HONOLULU (KHON2) — Tourism is one of the most important sectors in Hawaii.
It has thousands of jobs and money on the line.
The Hawaii Tourism Authority (HTA) will be taking the lead when it comes to getting Hawaii’s tourism industry back on track, and its new president and CEO John De Fries will be at the center.
De Fries stepped into the position on Sept. 16.
Since then, he said he has been working on a new set of programs centered around the idea of malama.
“We’re facing a common threat,” said De Fries. “No matter what industry you’re working in. No matter what island you’re on. The planet and our state are facing a common threat. To [defeat] it, we’re going to have to do it together… We’re going to have to malama the visitor, and educate the visitor on how to malama us.”
Part of that malama message is wearing masks and practicing social distancing.
To get tourism back up again, De Fries said we need to make Hawaii a safe place to visit. To do that COVID-19 numbers in the state have to be kept low and new practices at hotels need to be in place.
“We’re going to have to keep our workspace, our work environment at the standards, that before were reserved for hospitals and clinics… and that doesn’t happen overnight. That requires training that requires reinforcement.”John De Fries,
He said different programs will be rolling out to push that message to the community and to visitors.
So far, they’ve seen a lot of interest from Japan, and have also been in talks with Korea, Canada and other Pacific countries.
One thing the Hawaii Tourism Authority is being mindful of is how the places it’s working with are handling the pandemic on their end.
“As soon as we can agree statistically, this market isn’t spiking [in COVID-19 numbers] in a way that is threatening Hawaii, we have the systems to deploy [marketing to that country] very quickly,” said De Fries.
As for mainland travel, they don’t expect big numbers. He is estimating about 5,000 visitors a day after the pre-travel testing program starts on Oct. 15. He said most people will be aware that everything will not be open, so they’re expecting certain types of travelers at first.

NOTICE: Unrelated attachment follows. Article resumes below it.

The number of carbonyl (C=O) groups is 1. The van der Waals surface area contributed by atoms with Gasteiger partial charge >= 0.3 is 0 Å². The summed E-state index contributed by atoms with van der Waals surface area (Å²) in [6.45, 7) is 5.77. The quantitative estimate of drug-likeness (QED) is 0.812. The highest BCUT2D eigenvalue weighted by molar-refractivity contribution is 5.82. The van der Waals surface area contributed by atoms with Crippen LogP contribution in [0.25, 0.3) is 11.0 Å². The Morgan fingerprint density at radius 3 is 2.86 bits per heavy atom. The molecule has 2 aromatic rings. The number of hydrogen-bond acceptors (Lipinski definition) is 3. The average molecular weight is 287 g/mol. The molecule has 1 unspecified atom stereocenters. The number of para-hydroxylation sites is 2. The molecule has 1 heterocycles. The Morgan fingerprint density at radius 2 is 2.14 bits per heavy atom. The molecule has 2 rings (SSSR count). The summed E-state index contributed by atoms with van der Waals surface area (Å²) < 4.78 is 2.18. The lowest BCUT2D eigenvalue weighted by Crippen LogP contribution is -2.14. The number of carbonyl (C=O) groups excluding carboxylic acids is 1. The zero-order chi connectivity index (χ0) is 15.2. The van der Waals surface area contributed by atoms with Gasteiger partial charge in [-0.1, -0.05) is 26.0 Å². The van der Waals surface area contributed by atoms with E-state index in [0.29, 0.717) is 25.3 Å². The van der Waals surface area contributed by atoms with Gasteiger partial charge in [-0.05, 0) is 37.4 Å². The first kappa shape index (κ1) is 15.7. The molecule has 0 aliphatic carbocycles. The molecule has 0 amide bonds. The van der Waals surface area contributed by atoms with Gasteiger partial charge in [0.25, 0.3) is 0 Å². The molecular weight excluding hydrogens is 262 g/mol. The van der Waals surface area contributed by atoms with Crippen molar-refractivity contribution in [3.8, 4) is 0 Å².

“The visitors in the first two and a half months will be motivated by certain intangibles of being here,” said De Fries. “It could be friends, it could be family, it could be nature.”
Another challenge the Hawaii Tourism Authority is facing is having to work with a much smaller budget this fiscal year, at about $48 million dollars. Last year’s budget was $86 million.
De Fries said they are reassessing their budget and are looking to partner with hotels and airlines to help with marketing while cutting down on costs.
A key part to growing the tourism industry is keeping the pre-travel testing in place.
He said if Hawaii Governor David Ige decides to revert back to the 14-day mandatory quarantine, it would be a giant setback to any progress.
Even with all the obstacles in place due to the COVID-19 pandemic, John De Fries said he is up for the challenge.
“I understood the damage [the pandemic] would do and the opportunities that would be presented,” said De Fries. “I’m Keiki O Ka Aina. I’m born and raised here, and my Hawaiian roots go back from the first canoes that arrived here, and with that comes a deep sense of responsibility.”
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